If you're like most of us, you spend all the money you earn "hand-to-mouth." It's an operating basis that keeps you stuck and prevents you from accumulating wealth - a formula for poverty! You can break out of this trap by using the strongest criteria for spending are: "Do I really need this?" and "What's the minimum I can pay to get it?"

This wealth secret of cutting your expenses to the bone represents the other side of the Most Basic Wealth Principle: Produce more than you consume.

6. Make Your Home a Profitable Investment
Most people, when buying a house, first look for one that they like. Then they find out the price. Then they find out how big a mortgage they can get and how much the down payment has to be.

The more wealth-conscious do it differently. They look for a house that is appraised at, say, $200,000 that they can buy for $150,000. They get a mortgage for $190,000 and invest the $40,000 difference for a higher return than the mortgage interest rate.

7. Discover Your Deep-Seated Attitudes and Beliefs about Money and Correct Them if Necessary
Many of us have limiting - even debilitating! - attitudes and beliefs about money. Some of these are culturally widespread - for example: "filthy lucre" = "money is dirty"; "money doesn't grow on trees" = "money is scarce and difficult to get"; and some people believe that "money is the root of all evil" and "you must have money to make money." Correcting your attitudes and beliefs about money is one of the most important wealth secrets and is covered extensively in the 'Millionaire' report series.

You'll find many more wealth secrets as you read through the other Millionaire Reports, and the various other reports, articles and books provided in other areas.


by Frederick Mann

As indicated in Nick Penn's article, among animals and insects scarcity is the rule. In general, for most animals and insects, there isn't enough food to go around. Many animals and insects starve to death for a lack of food. For most of human history, pervasive scarcity was suffered by most.

Today, in some parts of the world, many humans still live in conditions of perennial poverty and starvation. For them, scarcity is still the order of the day. Some of them still starve to death for lack of food. Scarcity is a pervasive belief that colors their entire consciousness. A world of plenty probably seems an impossible dream to many of them.

So it's no wonder that many humans still live their lives out of a deep-seated, pervasive "scarcity orientation" that colors how they see the world. It's as if they wear "scarcity spectacles" that distort their vision. They see resources as limited and scarce.

In a primitive "scarcity community," if one person were to take more food than his "fair share" in order to completely fill his belly - or, even worse, hoard some for the future - he would be seen as evil. If he produced more than he consumed and tried to hoard the surplus, he would be seen as evil. Keeping his surplus - or "profits" - would be seen as an evil act.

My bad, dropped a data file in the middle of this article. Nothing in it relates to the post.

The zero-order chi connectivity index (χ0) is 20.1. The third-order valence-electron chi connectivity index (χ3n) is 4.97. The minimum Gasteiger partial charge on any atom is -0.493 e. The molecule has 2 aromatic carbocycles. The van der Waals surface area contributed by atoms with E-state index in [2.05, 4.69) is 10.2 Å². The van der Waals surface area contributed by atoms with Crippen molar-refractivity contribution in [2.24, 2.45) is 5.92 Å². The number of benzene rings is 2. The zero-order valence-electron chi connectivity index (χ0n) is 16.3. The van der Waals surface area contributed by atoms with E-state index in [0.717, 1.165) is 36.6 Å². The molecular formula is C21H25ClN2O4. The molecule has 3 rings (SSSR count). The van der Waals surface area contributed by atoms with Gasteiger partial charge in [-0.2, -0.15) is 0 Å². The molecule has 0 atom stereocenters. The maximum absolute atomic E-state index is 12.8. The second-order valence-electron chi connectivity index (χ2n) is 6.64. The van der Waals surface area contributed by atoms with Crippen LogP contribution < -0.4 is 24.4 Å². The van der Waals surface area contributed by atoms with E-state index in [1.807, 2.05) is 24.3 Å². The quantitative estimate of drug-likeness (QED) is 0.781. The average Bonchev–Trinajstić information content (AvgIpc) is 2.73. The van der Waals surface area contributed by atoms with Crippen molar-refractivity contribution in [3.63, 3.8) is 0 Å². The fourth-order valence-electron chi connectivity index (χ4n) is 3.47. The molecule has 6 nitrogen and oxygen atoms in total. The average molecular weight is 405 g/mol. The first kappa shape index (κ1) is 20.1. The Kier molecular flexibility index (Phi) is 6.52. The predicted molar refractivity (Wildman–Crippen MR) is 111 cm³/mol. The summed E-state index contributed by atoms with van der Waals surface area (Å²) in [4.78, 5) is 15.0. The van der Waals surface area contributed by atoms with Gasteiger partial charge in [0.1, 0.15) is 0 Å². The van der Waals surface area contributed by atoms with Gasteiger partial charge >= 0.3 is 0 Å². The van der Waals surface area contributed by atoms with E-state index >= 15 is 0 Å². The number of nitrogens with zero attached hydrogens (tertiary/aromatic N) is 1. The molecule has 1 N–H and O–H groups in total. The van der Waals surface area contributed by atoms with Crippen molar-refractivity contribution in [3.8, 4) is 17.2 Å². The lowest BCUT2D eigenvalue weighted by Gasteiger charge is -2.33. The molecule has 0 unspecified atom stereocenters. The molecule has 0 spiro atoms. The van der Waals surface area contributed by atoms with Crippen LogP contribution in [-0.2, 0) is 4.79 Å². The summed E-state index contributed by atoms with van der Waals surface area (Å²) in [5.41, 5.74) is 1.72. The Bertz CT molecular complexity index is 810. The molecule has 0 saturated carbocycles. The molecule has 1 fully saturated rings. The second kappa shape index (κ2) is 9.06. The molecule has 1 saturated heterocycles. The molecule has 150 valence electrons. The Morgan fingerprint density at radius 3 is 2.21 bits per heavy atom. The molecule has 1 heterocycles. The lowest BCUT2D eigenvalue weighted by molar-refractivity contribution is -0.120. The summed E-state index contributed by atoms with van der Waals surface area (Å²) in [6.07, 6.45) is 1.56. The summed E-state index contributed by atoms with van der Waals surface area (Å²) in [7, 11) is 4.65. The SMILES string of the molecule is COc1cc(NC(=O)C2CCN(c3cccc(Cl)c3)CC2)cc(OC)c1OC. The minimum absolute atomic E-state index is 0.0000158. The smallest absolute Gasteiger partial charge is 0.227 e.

Could this have something to do with the fact that many people still see profits as evil?

If you think in terms of a "fixed pie economy" - limited by scarce resources - then anyone perceived as consuming more than his or her "fair share" of the "fixed pie," tends to be seen as evil - no matter how much he or she actually produced. Furthermore, anyone hoarding his surplus or profits - thereby accumulating wealth - tends to be seen as some kind of thief, because he or she stole from the "fair share" of others.

But what if we really have an "expanding pie economy?" What if Buckminster Fuller was right in saying that we have such abundant resources that every man, woman, and child on earth should be a millionaire many times over?

"Fixed pie economy" thinking is another "wrong idea" or "faulty foundation idea" you may need to overcome. Reprogramming your brain to think in terms of an "expanding pie economy" is another important wealth principle. Think about it: when you create something, does your creation process take away from someone else's "fair share?" Of course not! What you produce is in addition to what everyone else produces. There is no limited amount of wealth of which anyone has to get a "fair share." Everyone has the potential freedom to create as much wealth as he or she chooses. [For more important points about profits, read the article: Why A Business Must Be Profitable.] In other 'free-enterprise money-making' reports we'll tell you how to develop and expand your freedom to create more wealth.

Value Production and Value Destruction
I propose a simple formula: Production greater than consumption equals Value Creation; Consumption greater than production equals Value Destruction. Surplus or profits represent value creation or production - also savings or wealth accumulation or capital growth.

Now think about government bureaucrats. In general, do government bureaucrats produce more than they consume - or the reverse? On balance, are government bureaucrats Value Producers or Value Destroyers?

Now consider the so-called "war on drugs." Do these actions produce more than they consume, or the reverse?

Now think about taxes. Why is it necessary for government bureaucrats to tax people?

We'll return to the subject of government bureaucrats in some of the later 'Millionaire' reports.